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Giants' linebacker Kehl taking a more aggressive approach

New York Giants running back Brandon Jacobs (27) is covered by linebacker Bryan Kehl during training camp.
New York Giants running back Brandon Jacobs (27) is covered by linebacker Bryan Kehl during training camp.
Mike Groll, Associated Press

ALBANY, N.Y. — No more Mr. Nice Guy for Bryan Kehl.

This year the second-year linebacker, and former BYU star, wants to be known as a nasty, fierce, intimidator. Now all he has to do is stop smiling when he talks about it.

"In college I was not a physical, bash-'em, smash-'em linebacker," Kehl said. "I was speed, quickness, agility, finesse. Shake blockers rather than run through them. And it worked for me. I made a lot of plays in college doing that."

But now that he's in the NFL, he's finding that he needs more.

"I'm just trying to change my mind-set this year," he said. "This is the NFC East, man. There's a time you can skirt a block and there's a time when you need to put your helmet in his throat and go through him."

That's what Kehl is working on this summer: Having the warrior attitude. And he's getting a chance to show it a little. With free-agent acquisition Michael Boley sidelined for at least a few more weeks recovering from hip surgery — and suspended for the first game of the season for violating the league's personal conduct policy — Kehl has been working with the starting unit. He and Gerris Wilkinson have been rotating at the weakside spot, but it's Kehl who has been standing out. Not only does he have two interceptions but he's made a few plays at the line of scrimmage.

Kehl has all of the tools. He is 6-2, 237 pounds. He is the strongest linebacker on the team, bench pressing about 430 pounds. He's also one of the fastest. But in a game situation, those measurables don't always translate.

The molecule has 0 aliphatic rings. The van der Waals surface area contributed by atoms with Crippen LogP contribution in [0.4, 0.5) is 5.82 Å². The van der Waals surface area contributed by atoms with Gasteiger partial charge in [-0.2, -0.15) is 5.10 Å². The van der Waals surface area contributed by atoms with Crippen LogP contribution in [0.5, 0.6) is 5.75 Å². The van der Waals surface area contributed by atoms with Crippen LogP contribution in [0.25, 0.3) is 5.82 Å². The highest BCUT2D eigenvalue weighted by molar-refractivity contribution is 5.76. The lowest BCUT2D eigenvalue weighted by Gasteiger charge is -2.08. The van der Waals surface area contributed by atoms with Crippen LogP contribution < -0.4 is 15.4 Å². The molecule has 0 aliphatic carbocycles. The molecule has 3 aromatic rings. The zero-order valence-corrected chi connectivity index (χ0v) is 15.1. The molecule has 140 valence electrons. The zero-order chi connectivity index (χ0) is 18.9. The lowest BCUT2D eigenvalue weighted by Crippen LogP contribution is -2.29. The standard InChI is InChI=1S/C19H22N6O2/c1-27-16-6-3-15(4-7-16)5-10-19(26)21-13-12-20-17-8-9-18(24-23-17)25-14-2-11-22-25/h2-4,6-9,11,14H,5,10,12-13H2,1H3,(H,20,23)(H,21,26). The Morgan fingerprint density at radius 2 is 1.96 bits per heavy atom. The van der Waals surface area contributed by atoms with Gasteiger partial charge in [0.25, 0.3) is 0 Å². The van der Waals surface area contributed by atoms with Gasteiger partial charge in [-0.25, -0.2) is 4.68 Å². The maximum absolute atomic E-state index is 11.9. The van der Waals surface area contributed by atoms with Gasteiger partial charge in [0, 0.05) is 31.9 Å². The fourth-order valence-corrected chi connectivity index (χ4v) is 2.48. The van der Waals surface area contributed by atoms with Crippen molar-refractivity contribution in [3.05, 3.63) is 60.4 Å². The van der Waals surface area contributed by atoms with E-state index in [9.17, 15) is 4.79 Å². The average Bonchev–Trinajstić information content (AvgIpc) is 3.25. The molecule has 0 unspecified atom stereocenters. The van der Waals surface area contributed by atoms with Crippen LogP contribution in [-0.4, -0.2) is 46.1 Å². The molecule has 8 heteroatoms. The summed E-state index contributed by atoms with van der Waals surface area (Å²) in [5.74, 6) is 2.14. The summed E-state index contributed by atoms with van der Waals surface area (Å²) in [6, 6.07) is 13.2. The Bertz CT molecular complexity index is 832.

"It's not about strength," Kehl said. "Antonio Pierce and Danny Clark were probably the most physical linebackers last year and they probably bench the least. So it's not about 'What ya bench?' It's a mind-set."

Kehl said he tries to remind himself of that before every snap. And while the limited contact of many of these preseason practices has limited him from attacking as much as he'd like to, he has shown the coaching staff an increased desire.

"I think I have seen the intensity part," Tom Coughlin said. "It's not easy to judge the other stuff right now. It will soon take place."

Still, it's hard for Kehl to snarl. While he's more comfortable with the playbook this season, he hasn't lost the big eyes of a rookie. He's happy to be playing football. And if he gets to be a starter when the season starts, well, that would just make his smile that much bigger. "I got a little taste to savor in my mouth," Kehl said of his chance to start two games last year, a string that was interrupted by a foot injury. "It makes me salivate. I'm hungry for it."

Now he's just got to get serious and take it.

Kehl involved scuffle during Saturday's practice

ALBANY, N.Y. (AP) — The New York Giants got a little feisty in their evening practice Saturday and it may have cost them a player.

In an evening filled with scuffles, free agent offensive lineman Cliff Louis hurt his left ankle when defensive tackle Dave Tollefson threw offensive tackle William Beatty into Louis' knee.

Coach Tom Coughlin immediately stopped practice and screamed at the team in the wake of the injury and the scuffles that preceded the injury.

Louis was taken off the field on a golf cart. The extent of his injury was uncertain.

The feistiness started after tight end Mike Matthews made a hard hit on linebacker Bryan Kehl on a running play.

On the next play, fullback Madison Hedgecock threw a downfield block on Kehl that knocked him off his feet. Several defenders said something to Hedgecock on his way back to the huddle.

Several plays later, Hedgecock and Kehl wrestled with each other after a play, and then they did it again several plays later.

Louis, who spent most of last season on the Giants' practice squad, was hurt shortly after that.